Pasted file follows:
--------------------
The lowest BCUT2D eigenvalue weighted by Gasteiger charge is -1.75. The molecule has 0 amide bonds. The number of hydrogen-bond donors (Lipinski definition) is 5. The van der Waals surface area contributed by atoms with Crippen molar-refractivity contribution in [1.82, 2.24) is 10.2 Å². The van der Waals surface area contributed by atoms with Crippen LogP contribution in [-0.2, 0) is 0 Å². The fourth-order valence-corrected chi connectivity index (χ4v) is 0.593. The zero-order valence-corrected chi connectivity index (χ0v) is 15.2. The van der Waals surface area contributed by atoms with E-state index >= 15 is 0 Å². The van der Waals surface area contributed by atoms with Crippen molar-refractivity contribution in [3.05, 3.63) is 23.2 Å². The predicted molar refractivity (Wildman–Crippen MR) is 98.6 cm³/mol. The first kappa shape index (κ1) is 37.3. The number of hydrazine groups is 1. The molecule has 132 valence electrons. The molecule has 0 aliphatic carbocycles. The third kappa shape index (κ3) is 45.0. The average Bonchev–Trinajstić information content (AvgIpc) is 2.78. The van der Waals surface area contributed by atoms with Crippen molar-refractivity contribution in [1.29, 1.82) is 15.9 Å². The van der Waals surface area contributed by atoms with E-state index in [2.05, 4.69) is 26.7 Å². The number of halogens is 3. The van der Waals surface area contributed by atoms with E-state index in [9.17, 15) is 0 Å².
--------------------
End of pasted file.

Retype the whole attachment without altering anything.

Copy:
The lowest BCUT2D eigenvalue weighted by Gasteiger charge is -1.75. The molecule has 0 amide bonds. The number of hydrogen-bond donors (Lipinski definition) is 5. The van der Waals surface area contributed by atoms with Crippen molar-refractivity contribution in [1.82, 2.24) is 10.2 Å². The van der Waals surface area contributed by atoms with Crippen LogP contribution in [-0.2, 0) is 0 Å². The fourth-order valence-corrected chi connectivity index (χ4v) is 0.593. The zero-order valence-corrected chi connectivity index (χ0v) is 15.2. The van der Waals surface area contributed by atoms with E-state index >= 15 is 0 Å². The van der Waals surface area contributed by atoms with Crippen molar-refractivity contribution in [3.05, 3.63) is 23.2 Å². The predicted molar refractivity (Wildman–Crippen MR) is 98.6 cm³/mol. The first kappa shape index (κ1) is 37.3. The number of hydrazine groups is 1. The molecule has 132 valence electrons. The molecule has 0 aliphatic carbocycles. The third kappa shape index (κ3) is 45.0. The average Bonchev–Trinajstić information content (AvgIpc) is 2.78. The van der Waals surface area contributed by atoms with Crippen molar-refractivity contribution in [1.29, 1.82) is 15.9 Å². The van der Waals surface area contributed by atoms with E-state index in [2.05, 4.69) is 26.7 Å². The number of halogens is 3. The van der Waals surface area contributed by atoms with E-state index in [9.17, 15) is 0 Å².